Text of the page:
“We can block addiction via the immune system of the brain, without targeting the brain’s wiring” – clinical trials possible within 18 months.
In a major breakthrough, an international team of scientists has demonstrated that a drug created nearly 40 years ago – (+)-naloxone (pronounced PLUS nal-OX-own, not to be confused with the related chemical naltrexone) – can:
• Selectively block the addiction response to opioids including morphine and heroin,
• While retaining the pain relieving effects of these compounds.
The team from the University of Adelaide and University of Colorado has discovered the key mechanism – which lies in the body’s immune system – that amplifies addiction to opioid drugs.
The results of their laboratory studies – which could eventually lead to new co-formulated drugs that assist patients with severe pain, as well as helping heroin users to kick the habit – were published Aug 15 in the Journal of Neuroscience (“Opioid Activation of Toll-Like Receptor 4 Contributes to Drug Reinforcement”).
“Our studies have shown conclusively that we can block addiction via the immune system of the brain, without targeting the brain’s wiring,” says lead author Dr. Mark Hutchinson, ARC Research Fellow in the University of Adelaide’s School of Medical Sciences.
“Both the central nervous system and the immune system play important roles in creating addiction, but our studies have shown we only need to block the immune response in the brain to prevent cravings for opioid drugs.”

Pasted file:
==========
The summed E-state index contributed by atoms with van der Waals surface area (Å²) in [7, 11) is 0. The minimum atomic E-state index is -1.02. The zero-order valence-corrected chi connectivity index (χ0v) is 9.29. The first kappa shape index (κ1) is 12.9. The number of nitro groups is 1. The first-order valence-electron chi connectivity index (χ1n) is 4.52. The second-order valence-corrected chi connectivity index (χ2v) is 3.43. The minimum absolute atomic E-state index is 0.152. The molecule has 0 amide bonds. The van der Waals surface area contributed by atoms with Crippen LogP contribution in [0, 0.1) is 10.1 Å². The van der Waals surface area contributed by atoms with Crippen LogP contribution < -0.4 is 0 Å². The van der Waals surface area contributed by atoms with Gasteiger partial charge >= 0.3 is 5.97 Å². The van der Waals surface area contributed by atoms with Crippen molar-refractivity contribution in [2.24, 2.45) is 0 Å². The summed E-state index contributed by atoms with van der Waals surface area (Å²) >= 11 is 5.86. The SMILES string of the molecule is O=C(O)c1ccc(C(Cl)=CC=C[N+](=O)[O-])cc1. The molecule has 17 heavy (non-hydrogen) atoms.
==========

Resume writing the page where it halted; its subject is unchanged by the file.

The team has focused its research efforts on the immune receptor known as Toll-Like receptor 4 (TLR 4) .
According to Dr. Hutchison:
“Opioid drugs such as morphine and heroin bind to TLR4 in a similar way to the normal immune response to bacteria. The problem is that TLR4 then acts as an amplifier for addiction.
The drug (+)-naloxone automatically shuts down the addiction:
• It shuts down the need to take opioids,
• It cuts out behaviors associated with addiction,
• And the neurochemistry in the brain changes. Dopamine, which is the chemical important for providing that sense of ‘reward’ from the drug, is no longer produced.”
Senior author Professor Linda Watkins, from the Center for Neuroscience at the University of Colorado Boulder, says:
“This work fundamentally changes what we understand about opioids, reward and addiction. We’ve suspected for some years that TLR4 may be the key to blocking opioid addiction, but now we have the proof.
The drug that we’ve used to block addiction, (+)-naloxone, is a non-opioid mirror image drug that was created by Dr. Kenner C Rice in the 1970s.
We believe this will prove extremely useful as a co-formulated drug with morphine, so that patients who require relief for severe pain will not become addicted but still receive pain relief.
This has the potential to lead to major advances in patient and palliative care.”
The researchers say clinical trials of co-formulated drugs may be possible within the next 18 months.
Source: Based on University of Adelaide press release, Aug 14, 2012